The Almost Christian Discovered;
Or, The False Professor Tried

By Matthew Mead, 1661


QUESTION I. How far may a man go in the way to heaven—and yet be but almost a Christian?

ANSWER. This I will show you in twenty several steps.

Section I. A man may have much KNOWLEDGE, much light; he may know much of God and his will, much of Christ and his ways—and yet be but almost a Christian. For though there can be no grace without knowledge—yet there may be much knowledge where there is no grace; illumination often goes before—when conversion never follows after. The subject of knowledge is the understanding; the subject of holiness is the will. Now a man may have his understanding enlightened—and yet his will not at all sanctified. He may have an understanding to know God—and yet lack a will to obey God. The apostle tells us of some, that, "when they knew God, they glorified him not as God."

To make a man altogether a Christian, there must be light in the head—and heat in the heart; knowledge in the understanding—and zeal in the affections. Some have zeal and no knowledge; that is, blind devotion. Some have knowledge and no zeal; that is, fruitless speculation. But where knowledge is joined with zeal, that makes a true Christian.

Objection. But is it not said, "This is eternal life--to know you, the only true God—and Jesus Christ whom you have sent?"

Answer. It is not every knowledge of God and Christ, which interests the soul in eternal life. For why then do the devils perish; they have more knowledge of God than all the men in the world; for though, by their fall, they lost their holiness, yet they lost not their knowledge. They are called daimones, from their knowledge—and yet they are diaboli, from their malice, devils still. Knowledge may fill the head—but it will never better the heart, if there is not somewhat else. The Pharisees had much knowledge, "Behold, you are called a Jew—and rest in the law—and make your boast of God—and know his will," etc.—and yet they were a generation of hypocrites! Alas! how many have gone loaded with knowledge to hell! Though it is true, that it is eternal life to know God and Jesus Christ; yet it is as true, that many do know God and Jesus Christ, who shall never see eternal life.

There is, you must know, a twofold knowledge; the one is common—but not saving; the other is not common—but saving. Common knowledge is that which floats in the head—but does not influence the heart. This knowledge, reprobates may have.

Naturalists say, that there is a pearl in the toad's head—and yet her belly is full of poison. The French have a berry which they call the grape of a thorn. The common knowledge of Christ is the pearl in the toad's head—the grape which grows upon thorns; it may be found in unsanctified men. And then there is a saving knowledge of God and Christ, which includes the assent of the mind—and the consent of the will; this is a knowledge which implies faith; "By his knowledge shall my righteous servant justify many." And this is that knowledge which leads to life eternal. Now whatever that measure of knowledge is, which a man may have of God—and of Jesus Christ, yet if it is not this saving knowledge--knowledge joined with affection and application—he is but almost a Christian.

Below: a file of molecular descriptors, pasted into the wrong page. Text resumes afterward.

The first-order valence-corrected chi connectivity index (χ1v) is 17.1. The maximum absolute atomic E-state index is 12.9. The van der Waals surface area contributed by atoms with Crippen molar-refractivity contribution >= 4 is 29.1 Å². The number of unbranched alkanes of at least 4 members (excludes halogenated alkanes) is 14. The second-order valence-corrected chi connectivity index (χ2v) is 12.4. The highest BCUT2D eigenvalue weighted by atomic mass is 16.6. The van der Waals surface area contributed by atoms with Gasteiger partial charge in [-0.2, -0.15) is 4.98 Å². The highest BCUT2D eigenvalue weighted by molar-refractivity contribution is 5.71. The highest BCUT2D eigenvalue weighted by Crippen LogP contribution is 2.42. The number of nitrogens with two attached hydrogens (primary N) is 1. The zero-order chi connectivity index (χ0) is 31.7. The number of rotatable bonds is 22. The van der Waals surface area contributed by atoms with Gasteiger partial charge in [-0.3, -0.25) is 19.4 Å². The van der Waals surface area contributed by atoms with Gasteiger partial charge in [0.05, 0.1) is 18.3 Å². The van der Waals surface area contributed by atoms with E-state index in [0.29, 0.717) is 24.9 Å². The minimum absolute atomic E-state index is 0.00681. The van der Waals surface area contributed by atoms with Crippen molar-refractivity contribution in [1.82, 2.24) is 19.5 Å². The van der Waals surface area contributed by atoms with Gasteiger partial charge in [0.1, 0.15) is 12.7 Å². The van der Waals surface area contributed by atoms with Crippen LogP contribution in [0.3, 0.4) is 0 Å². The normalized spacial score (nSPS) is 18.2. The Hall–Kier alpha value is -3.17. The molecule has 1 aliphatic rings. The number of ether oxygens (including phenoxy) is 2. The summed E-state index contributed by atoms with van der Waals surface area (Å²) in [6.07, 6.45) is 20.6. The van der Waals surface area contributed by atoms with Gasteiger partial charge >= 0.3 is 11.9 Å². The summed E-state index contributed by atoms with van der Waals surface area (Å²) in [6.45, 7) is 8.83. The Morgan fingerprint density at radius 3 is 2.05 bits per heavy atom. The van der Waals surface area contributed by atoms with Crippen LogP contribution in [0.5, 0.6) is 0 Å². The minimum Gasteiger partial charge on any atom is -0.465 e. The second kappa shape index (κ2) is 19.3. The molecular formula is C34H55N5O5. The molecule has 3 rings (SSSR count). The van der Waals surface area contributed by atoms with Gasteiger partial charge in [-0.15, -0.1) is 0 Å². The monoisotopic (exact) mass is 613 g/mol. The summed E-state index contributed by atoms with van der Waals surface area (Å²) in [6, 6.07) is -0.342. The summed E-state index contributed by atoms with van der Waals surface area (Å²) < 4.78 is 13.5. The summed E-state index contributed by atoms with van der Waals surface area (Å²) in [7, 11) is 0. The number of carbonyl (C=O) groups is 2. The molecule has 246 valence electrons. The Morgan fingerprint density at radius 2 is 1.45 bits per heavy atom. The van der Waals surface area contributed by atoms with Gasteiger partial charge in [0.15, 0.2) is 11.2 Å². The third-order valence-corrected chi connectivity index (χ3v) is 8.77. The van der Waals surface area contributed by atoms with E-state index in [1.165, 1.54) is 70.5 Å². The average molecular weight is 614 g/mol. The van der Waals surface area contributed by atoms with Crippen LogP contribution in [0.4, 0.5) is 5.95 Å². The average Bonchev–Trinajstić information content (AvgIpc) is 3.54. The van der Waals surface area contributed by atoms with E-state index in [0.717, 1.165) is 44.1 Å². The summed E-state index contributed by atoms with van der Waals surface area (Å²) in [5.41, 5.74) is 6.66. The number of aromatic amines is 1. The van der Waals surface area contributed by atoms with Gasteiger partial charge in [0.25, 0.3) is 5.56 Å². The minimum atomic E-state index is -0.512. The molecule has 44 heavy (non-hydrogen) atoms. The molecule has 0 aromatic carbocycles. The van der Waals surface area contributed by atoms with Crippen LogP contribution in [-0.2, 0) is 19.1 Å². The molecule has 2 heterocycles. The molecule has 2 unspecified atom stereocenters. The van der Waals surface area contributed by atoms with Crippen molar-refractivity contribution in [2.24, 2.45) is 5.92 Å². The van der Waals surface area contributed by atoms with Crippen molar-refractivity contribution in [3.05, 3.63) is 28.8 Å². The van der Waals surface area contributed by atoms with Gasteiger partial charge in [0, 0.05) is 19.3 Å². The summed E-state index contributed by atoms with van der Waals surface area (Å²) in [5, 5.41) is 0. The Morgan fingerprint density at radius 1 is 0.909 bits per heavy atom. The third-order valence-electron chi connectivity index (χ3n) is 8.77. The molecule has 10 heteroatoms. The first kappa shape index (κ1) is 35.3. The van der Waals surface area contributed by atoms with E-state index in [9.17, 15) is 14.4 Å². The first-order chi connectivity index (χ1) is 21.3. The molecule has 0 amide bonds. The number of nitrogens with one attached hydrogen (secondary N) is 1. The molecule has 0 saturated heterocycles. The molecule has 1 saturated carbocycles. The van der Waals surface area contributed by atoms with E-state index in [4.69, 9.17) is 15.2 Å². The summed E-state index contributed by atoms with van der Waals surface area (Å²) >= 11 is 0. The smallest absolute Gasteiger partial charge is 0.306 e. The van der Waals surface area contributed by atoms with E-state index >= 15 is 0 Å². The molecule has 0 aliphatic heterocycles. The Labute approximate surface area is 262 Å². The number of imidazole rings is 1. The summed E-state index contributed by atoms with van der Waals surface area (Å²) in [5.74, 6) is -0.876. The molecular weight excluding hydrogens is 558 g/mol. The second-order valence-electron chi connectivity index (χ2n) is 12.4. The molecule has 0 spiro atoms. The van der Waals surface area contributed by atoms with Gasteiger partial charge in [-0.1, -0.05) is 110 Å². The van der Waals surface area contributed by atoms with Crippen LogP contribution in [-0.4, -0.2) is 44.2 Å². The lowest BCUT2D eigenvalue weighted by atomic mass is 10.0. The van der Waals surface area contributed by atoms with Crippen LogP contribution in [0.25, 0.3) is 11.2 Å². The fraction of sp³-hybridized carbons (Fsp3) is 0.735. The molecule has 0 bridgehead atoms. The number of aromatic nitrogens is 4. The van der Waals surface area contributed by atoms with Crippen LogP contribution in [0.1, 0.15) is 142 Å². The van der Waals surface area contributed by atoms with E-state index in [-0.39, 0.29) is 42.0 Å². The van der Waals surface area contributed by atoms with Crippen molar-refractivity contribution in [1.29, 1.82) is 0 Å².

He only knows God aright, who knows how to obey him—and obeys according to his knowledge of him. "A good understanding have all those who do his commandments." All knowledge without this, makes a man but like Nebuchadnezzar's image, with "a head of gold—and feet of clay." Some know—but only to know. Some know—but only to be known. Some know—to practice what they know. Now, to know—but to know—that is merely curiosity. To know, to be known—that is merely vain-glory. But to know, to practice what we know—that is gospel duty. This makes a man a complete Christian; the other, without this, makes a man almost—and yet but almost a Christian.

Section II. A man may have great and eminent GIFTS, yes, spiritual gifts—and yet be but almost a Christian. The gift of prayer is a spiritual gift. Now this a man may have—and yet be but almost a Christian—for the gift of prayer is one thing; the grace of prayer is another. The gift of preaching and prophesying is a spiritual gift; now this a man may have—and yet be but almost a Christian. Judas was a great preacher; so were those who came to Christ—and said, "Lord, Lord, we have prophesied in your name—and in your name have cast out devils," etc. You must know that it is not gifts—but grace, which makes a Christian! For,

1. Gifts are from a common work of the Spirit. Now a man may partake of all the common gifts of the Spirit—and yet be a reprobate. They are called common, because they are indifferently dispensed by the Spirit to those who are believers—and to those who are not. Those who have grace have gifts; and those who have no grace, may have the same gifts; for the Spirit works in both. Nay, in this sense he who has no grace, may be under a greater work of the Spirit as to gifts, than he who has most grace. A graceless professor may have greater gifts than the most holy believer! He may out-pray, and out-preach, and out-do them! But true believers, in sincerity an integrity, out-go the mere professor.

2. Gifts are for the use and good of others, they are given for the profiting and edifying of others. So says the apostle, "A spiritual gift is given to each of us as a means of helping the entire church." Now a man may edify another by his gifts—and yet be unedified himself; he may be profitable to another—and yet unprofitable to himself.